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Paradox table rebuild w/o exclusive access?

Is there any way to rebuild corrupt indexes in a Paradox
table w/o having exclusive access?

--
To reply, remove 1st xyz, replace 2nd w/ ca.

 

Re:Paradox table rebuild w/o exclusive access?


Quote
On Thu, 09 Sep 1999 09:30:54 GMT, safak...@shaw.wave.xyz wrote:
>Is there any way to rebuild corrupt indexes in a Paradox
>table w/o having exclusive access?

No. Such operations would catastrophically interfere with other users
concurrently using the table. Thus it is not allowed.

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Steve Koterski              "Health nuts are going to feel stupid someday,
Felton, CA                  lying in hospitals dying of nothing."
                                                              -- Redd Foxx

Re:Paradox table rebuild w/o exclusive access?


Can you show me the way to rebuild corrupt indexes then HAVING exclusive
access?

Best regards Anna.
safak...@shaw.wave.xyz skrev i inl?gg
<37d77cdb.49701...@news.cal.shaw.wave.ca>...

Quote
> Is there any way to rebuild corrupt indexes in a Paradox
> table w/o having exclusive access?

> --
> To reply, remove 1st xyz, replace 2nd w/ ca.

Re:Paradox table rebuild w/o exclusive access?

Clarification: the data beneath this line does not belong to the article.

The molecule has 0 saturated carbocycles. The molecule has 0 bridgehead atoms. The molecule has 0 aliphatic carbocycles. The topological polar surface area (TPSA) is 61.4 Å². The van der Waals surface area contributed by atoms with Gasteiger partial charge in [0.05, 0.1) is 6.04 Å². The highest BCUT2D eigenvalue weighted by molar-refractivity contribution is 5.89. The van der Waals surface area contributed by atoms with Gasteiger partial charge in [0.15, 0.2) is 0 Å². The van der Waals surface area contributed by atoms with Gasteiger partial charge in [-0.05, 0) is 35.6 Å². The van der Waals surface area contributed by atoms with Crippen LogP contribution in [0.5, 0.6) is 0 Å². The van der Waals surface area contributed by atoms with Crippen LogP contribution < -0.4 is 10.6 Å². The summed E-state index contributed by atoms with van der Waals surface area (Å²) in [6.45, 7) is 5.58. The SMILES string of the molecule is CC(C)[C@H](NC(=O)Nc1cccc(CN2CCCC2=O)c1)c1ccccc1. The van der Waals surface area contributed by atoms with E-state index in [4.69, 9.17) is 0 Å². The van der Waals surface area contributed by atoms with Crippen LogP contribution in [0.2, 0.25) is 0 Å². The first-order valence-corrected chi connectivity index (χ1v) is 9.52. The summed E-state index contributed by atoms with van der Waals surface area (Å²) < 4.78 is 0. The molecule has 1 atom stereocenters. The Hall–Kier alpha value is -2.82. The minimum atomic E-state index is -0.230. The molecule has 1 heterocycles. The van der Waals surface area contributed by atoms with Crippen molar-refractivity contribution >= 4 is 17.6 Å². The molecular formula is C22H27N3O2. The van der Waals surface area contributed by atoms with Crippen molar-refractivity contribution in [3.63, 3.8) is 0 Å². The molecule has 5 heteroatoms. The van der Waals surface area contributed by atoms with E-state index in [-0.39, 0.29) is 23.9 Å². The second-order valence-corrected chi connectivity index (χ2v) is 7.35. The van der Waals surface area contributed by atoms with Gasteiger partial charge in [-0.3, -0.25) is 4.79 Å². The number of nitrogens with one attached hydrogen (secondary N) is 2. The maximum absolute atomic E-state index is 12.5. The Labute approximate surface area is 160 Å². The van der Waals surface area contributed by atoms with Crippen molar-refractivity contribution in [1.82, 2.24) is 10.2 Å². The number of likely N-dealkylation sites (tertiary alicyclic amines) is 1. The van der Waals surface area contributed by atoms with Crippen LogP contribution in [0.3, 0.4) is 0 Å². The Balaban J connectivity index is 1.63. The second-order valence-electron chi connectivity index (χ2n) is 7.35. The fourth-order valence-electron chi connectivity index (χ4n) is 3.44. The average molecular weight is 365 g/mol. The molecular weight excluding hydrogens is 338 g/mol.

Quote
"Anna" <a...@licencai.se> wrote:
>Can you show me the way to rebuild corrupt indexes then HAVING exclusive
>access?

Check out http://www.borland.com/devsupport/bde/utilities.html
Among several utilities, there is a table repair utility w source and
the utility dll for your bde version. I believe there are
programs/components in DSP http://sunsite.icm.edu.pl/delphi/ as well.

--
To reply, remove 1st xyz, replace 2nd w/ ca.

Re:Paradox table rebuild w/o exclusive access?


On 10 Sep 99 08:58:11 GMT, "Anna" <a...@licencai.se> wrote:

Quote
>Can you show me the way to rebuild corrupt indexes then HAVING exclusive
>access?

There are a number of ways you could approach this.

One way would be to make a call to the BDE API function DbiRegenIndexes.
This insulates you from having to know what indexes exist, if any, the BDE
handling all the code for you. Error checking can be handled by examining
the return value (type DBIResult) or by using the Check function (defined
in the BDE wrapper unit BDE).

  procedure TForm1.Button4Click(Sender: TObject);
  var
    aExclusive, aActive: Boolean;
  begin
    with Table1 Do Begin
      aActive := Active;
      Close;
      aExclusive := Exclusive;
      Exclusive := True;
      Open;
      DbiRegenIndexes(Table1.Handle);
      Close;
      Exclusive := aExclusive;
      Active := aActive;
      DbiSaveChanges(Table1.Handle);
    end;
  end;

As when calling any BDE API function, the BDE API wrapper unit BDE (for
Delphi 1, the units DbiTypes, DbiErrs, and DbiProcs) must be referenced in
the Uses section of the unit from which the call is to be made. The BDE API
function DbiSaveChanges, used here, forces any data changes in memory
buffer to be written to disk at that point.

Another way to handle this situation -- if you know at design-time all the